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February 26, 1969

William GENTILE, Plaintiff,
John W. GARDNER, Secretary of Health, Education and Welfare, Defendant

The opinion of the court was delivered by: MARSH

 MARSH, District Judge.

 On December 20, 1965, plaintiff filed with the Social Security Administration an application for a period of disability under § 216(i) of the Social Security Act, as amended, 42 U.S.C. § 416(i), and for disability insurance benefits under § 223 of the Act, as amended, 42 U.S.C. § 423, alleging that he first became unable to engage in any substantial gainful activity on January 9, 1962. His claims were denied by the Evaluation and Authorization Branch and by the Division of Reconsideration, Bureau of Disability Insurance of the said Administration, and at plaintiff's request a hearing was had before a hearing examiner of the Bureau of Hearings and Appeals who also denied plaintiff's claims. On June 30, 1967, the Appeals Council of the Social Security Administration advised plaintiff that his request for review by it of the hearing examiner's decision was denied; whereupon, pursuant to § 205(g) of the Act, as amended, 42 U.S.C. § 405(g), plaintiff commenced this action to obtain a judicial review of the decision of the Secretary denying plaintiff's claim.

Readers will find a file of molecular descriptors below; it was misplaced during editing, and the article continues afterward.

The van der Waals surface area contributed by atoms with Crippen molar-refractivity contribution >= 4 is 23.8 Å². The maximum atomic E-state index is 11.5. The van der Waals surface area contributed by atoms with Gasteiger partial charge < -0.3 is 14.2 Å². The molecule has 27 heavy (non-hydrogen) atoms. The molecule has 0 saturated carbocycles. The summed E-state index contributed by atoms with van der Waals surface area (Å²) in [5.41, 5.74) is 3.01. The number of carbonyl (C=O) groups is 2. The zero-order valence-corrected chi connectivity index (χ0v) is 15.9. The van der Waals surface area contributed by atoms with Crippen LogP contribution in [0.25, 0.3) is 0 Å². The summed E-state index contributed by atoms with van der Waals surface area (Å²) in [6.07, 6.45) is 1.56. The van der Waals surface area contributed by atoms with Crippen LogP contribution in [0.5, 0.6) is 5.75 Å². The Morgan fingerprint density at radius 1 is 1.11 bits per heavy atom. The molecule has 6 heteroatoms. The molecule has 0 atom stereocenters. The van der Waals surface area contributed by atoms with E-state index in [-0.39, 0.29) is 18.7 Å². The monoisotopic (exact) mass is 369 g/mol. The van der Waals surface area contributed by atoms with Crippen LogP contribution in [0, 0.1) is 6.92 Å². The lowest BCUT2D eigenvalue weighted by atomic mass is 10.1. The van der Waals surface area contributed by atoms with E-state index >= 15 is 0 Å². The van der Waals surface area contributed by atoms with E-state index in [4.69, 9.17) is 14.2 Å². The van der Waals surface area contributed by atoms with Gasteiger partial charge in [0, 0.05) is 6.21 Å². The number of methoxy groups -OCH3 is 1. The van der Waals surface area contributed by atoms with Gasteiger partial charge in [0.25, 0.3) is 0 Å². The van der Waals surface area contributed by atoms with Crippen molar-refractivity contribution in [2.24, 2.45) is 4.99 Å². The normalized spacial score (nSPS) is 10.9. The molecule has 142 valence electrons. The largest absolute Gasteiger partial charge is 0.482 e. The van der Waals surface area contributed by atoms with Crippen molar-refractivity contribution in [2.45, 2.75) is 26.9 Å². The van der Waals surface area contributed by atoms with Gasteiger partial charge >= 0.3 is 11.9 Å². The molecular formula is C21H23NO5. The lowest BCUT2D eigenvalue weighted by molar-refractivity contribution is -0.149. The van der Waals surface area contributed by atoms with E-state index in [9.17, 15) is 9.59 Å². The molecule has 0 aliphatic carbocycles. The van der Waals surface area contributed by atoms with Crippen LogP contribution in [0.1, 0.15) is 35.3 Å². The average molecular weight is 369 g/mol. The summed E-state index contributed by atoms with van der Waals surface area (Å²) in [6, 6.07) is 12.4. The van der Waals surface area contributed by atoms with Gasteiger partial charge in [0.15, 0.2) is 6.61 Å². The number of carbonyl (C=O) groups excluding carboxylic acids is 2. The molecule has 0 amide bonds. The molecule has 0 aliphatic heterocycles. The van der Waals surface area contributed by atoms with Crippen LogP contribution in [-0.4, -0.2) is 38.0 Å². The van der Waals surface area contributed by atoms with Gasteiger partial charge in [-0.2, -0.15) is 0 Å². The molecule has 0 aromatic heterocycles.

On defendant's motion, the court, pursuant to § 205(g) of the Act, remanded the case to the Secretary for further action on December 26, 1967. *fn1" Another hearing was held, and the hearing examiner recommended that the Appeals Council deny plaintiff's claims. This recommendation was adopted by the Appeals Council, and it became the final decision of the Secretary under § 205 of the Act. See: Hodgson v. Celebrezze, 312 F.2d 260, 261 (3d Cir. 1963). The Secretary *fn2" then requested that the civil action be reopened, and his answer to plaintiff's complaint was filed. With his answer, defendant filed a certified copy of the transcript of the record of proceedings before the Social Security Administration in compliance with § 205(g) of the Act, supra, and subsequently moved for summary judgment.